Sweat rate — I.e. how fast your body releases sweat from its glands. When you sweat less, you lose less salt. Sweat rates can get as high as 4 liters/hour depending on your environment, the intensity of the exercise you’re doing and your body’s shape and size. If you’re a tall and slim person, your body does not need to sweat as much to cool itself compared to someone with a shorter, stockier build. This could mean you find your kit to be far less salty (if salty at all) than your riding partner’s kit.

Adding to the list of things that affect sweat rate is your fitness. Different levels of fitness lead to quicker and more profuse levels of sweating. This reason for this is our bodies get better at thermoregulation as we become fitter. Some riders will notice at the start of their training after time of the bike it can take them most of their warm up to work up a sweat. Once they’re reasonably race-fit, however, they’ll start sweating in the opening five minutes or so of ride, despite how easy their workout may be.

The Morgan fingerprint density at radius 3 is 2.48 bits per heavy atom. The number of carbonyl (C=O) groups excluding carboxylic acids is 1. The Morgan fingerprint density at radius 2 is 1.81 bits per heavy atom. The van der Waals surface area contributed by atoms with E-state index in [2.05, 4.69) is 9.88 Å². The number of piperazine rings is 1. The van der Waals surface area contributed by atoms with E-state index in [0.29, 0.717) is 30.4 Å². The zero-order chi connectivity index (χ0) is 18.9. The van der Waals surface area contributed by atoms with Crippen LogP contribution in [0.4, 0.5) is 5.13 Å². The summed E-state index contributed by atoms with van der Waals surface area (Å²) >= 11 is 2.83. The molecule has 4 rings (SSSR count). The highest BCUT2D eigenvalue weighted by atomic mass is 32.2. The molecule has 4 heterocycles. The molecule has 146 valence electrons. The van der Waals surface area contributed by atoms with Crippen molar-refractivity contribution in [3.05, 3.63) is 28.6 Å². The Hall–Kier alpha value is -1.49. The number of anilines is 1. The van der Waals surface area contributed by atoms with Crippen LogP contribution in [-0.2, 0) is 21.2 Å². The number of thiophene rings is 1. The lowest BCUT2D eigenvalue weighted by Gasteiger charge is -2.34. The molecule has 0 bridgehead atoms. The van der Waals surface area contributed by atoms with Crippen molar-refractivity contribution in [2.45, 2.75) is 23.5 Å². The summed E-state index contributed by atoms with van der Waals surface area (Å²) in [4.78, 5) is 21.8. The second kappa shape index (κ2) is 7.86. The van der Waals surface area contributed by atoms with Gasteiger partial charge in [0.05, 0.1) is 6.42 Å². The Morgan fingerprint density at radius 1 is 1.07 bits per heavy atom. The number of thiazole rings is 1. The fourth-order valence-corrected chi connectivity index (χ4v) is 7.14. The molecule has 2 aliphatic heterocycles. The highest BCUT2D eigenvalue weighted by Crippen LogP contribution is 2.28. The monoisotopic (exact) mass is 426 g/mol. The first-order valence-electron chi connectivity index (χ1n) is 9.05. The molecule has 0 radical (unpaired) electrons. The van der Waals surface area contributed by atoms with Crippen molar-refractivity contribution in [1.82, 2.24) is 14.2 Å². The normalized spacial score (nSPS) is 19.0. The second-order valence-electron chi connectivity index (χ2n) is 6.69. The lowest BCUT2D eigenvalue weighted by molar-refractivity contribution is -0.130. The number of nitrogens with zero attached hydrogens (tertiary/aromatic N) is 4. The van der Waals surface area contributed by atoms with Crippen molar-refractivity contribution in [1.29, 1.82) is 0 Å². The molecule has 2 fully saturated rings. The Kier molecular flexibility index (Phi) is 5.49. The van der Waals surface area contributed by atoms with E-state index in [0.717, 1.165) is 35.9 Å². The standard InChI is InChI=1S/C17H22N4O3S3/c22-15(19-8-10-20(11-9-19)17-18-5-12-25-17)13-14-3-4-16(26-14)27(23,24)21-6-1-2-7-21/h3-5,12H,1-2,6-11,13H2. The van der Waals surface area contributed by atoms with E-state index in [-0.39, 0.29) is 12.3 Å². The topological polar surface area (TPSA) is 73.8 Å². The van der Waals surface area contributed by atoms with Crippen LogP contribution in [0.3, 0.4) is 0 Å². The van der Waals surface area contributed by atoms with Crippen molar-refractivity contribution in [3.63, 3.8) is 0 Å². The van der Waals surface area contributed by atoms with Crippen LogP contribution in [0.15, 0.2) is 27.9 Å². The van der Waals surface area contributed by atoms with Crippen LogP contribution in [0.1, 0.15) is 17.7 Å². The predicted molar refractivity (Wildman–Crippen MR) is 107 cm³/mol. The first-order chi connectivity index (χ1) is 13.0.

Sodium intake — This one’s straightforward. The more sodium-rich foods and drinks you consume, the more sodium loss you’ll experience.

Heat acclimatization — When your body adjusts to the heat conditions, your sweat naturally becomes more dilute.

Gender — Females tend to lose less sodium than males. This could be because men tend to have a higher sweat rate.

How to Determine How Salty of a Sweater You Are

If you’re curious to learn how much sodium your sweat contains, there are a couple tests you can take. The first is the patch test, also referred to as a sweat test. Most commonly used to test for cystic fibrosis, the sweat test uses a piece of gauze to grab a sample of a person’s sweat. Once the sample is taken, it is weighed and measured for salt chemicals.

A more advanced method to analyze sweat for sodium is to use a Macroduct collection system. This is what Lim and his team at Skratch Labs use. This method produces more accurate results as it ensures there is no evaporative loss in the test process.